Link to module

Evaluated December 2021

This module explores the relationship between computational complexity, efficiency of programs and energy consumption associated with those programs. It contains a lesson for a data structures course where ideas of complexity are first being introduced. It could even be used as a final project. Associated details include a programming assignment for the data structures lesson. This module is designed for use in a Computer Science II course.

This module covers material from the (AL) Algorithms and Complexity/Basic Analysis knowledge area.

The module captures the students’ ability to work with complexity, sorting, hash tables, deduplication and topics around data, computing and energy usage. It is suited for various strata of society, and situations complexity as a factor to inform energy usage and it mentions data duplication in voter suppression to attempt an alignment with social justice impacts. The module is well-situated to be integrated into the CS curriculum with little preparation from a faculty person. Yet an instructor needs to be aware that the module does require prior introduction to advanced programming concepts.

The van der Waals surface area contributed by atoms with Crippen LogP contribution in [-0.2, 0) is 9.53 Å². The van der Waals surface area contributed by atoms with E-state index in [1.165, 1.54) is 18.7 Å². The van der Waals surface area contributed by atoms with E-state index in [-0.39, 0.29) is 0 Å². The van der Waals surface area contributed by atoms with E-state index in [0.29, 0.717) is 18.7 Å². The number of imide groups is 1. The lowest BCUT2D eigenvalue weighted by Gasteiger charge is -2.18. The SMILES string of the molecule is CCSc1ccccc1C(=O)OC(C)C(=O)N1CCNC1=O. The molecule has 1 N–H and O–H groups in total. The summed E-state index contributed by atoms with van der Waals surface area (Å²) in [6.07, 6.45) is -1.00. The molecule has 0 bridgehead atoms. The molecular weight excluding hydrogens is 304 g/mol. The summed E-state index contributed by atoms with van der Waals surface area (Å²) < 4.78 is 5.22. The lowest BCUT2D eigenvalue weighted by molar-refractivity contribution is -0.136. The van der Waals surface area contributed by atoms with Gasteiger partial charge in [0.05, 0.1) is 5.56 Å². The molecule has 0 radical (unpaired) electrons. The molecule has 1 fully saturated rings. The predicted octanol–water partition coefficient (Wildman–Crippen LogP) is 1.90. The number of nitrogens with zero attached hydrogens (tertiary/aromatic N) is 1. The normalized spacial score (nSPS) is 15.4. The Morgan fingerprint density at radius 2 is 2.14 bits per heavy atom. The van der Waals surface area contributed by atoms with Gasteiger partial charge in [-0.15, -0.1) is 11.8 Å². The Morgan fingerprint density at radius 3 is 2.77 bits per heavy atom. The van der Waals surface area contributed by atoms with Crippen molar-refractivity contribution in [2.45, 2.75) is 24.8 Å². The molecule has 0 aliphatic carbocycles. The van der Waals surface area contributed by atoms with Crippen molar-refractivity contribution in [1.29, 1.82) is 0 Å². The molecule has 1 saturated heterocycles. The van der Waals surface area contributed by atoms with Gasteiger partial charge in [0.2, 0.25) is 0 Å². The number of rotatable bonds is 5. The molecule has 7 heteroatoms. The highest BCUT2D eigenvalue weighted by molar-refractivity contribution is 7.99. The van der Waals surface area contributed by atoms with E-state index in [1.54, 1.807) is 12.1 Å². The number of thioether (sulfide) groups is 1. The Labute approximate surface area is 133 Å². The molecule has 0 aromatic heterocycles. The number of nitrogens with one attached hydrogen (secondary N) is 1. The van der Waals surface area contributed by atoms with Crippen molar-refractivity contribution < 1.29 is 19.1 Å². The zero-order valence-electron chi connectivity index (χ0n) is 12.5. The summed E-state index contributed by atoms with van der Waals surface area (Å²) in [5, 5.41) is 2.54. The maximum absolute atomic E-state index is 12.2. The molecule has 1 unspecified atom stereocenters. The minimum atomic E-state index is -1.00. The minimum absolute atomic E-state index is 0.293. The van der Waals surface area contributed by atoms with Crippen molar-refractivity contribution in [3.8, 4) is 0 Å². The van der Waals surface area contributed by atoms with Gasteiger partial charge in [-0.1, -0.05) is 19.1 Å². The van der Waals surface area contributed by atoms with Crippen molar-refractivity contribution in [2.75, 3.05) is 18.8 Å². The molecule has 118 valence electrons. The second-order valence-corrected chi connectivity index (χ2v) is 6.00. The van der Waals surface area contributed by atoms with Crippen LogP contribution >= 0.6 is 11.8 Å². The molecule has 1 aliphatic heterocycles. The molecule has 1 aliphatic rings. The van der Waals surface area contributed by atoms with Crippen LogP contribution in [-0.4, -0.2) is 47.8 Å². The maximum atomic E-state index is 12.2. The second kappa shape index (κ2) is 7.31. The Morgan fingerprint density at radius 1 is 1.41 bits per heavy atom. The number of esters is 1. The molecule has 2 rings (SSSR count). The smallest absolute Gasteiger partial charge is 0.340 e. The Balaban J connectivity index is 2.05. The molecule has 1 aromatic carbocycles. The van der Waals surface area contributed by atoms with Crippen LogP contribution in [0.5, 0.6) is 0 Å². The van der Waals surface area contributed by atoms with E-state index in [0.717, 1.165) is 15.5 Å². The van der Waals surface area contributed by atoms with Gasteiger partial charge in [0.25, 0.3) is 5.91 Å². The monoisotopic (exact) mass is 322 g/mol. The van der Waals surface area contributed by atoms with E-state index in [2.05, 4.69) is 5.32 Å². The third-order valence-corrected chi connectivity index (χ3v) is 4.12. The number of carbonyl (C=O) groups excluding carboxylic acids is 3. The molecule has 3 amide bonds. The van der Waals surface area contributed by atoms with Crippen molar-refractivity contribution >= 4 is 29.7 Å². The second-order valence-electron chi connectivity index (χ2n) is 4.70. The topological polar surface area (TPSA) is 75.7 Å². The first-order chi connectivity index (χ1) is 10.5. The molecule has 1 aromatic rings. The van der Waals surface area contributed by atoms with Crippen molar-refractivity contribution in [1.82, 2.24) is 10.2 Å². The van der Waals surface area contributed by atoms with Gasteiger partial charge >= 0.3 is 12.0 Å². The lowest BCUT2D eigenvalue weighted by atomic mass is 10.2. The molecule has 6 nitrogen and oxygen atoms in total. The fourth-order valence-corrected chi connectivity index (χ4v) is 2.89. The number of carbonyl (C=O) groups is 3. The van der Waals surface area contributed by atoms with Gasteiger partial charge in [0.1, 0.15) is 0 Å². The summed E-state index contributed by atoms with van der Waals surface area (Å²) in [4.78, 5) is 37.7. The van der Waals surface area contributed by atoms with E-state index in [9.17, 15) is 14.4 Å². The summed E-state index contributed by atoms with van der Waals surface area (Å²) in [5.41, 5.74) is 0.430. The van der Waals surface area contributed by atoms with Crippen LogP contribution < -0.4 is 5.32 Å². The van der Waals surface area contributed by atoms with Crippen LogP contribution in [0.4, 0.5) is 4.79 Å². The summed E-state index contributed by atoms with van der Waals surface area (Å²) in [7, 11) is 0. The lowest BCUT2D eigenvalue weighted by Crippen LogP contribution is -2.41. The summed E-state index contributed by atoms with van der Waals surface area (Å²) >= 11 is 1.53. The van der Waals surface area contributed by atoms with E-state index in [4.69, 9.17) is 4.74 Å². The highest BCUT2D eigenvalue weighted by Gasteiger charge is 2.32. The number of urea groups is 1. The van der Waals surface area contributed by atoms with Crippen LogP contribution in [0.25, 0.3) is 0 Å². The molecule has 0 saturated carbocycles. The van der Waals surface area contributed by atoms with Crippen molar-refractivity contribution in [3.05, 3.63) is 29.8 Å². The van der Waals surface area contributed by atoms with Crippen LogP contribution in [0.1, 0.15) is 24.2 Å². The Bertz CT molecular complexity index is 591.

An instructor adopting this module will find background resources on energy usage and CO2 emissions of a programming function and PowerPoint slides for the chapter. If this module is to be integrated into other segments of the curriculum a reflection or discussion could be used to draw out next steps. Faculty from environmental studies or sustainability studies could provide support to move beyond existing material and assist future discussions.

To better facilitate assessing the module, an instructor will need to develop a solution key and rubric.

The evaluation of this module was led by Jaye Nias and Evan Peck as part of the Mozilla Foundation Responsible Computer Science Challenge. Patrick Anderson, Emanuelle Burton, Judy Goldsmith, Colleen Greer, Darakhshan Mir and Marty J. Wolf also made contributions. These works are licensed under a Creative Commons Attribution-NonCommercial-ShareAlike 4.0 International License.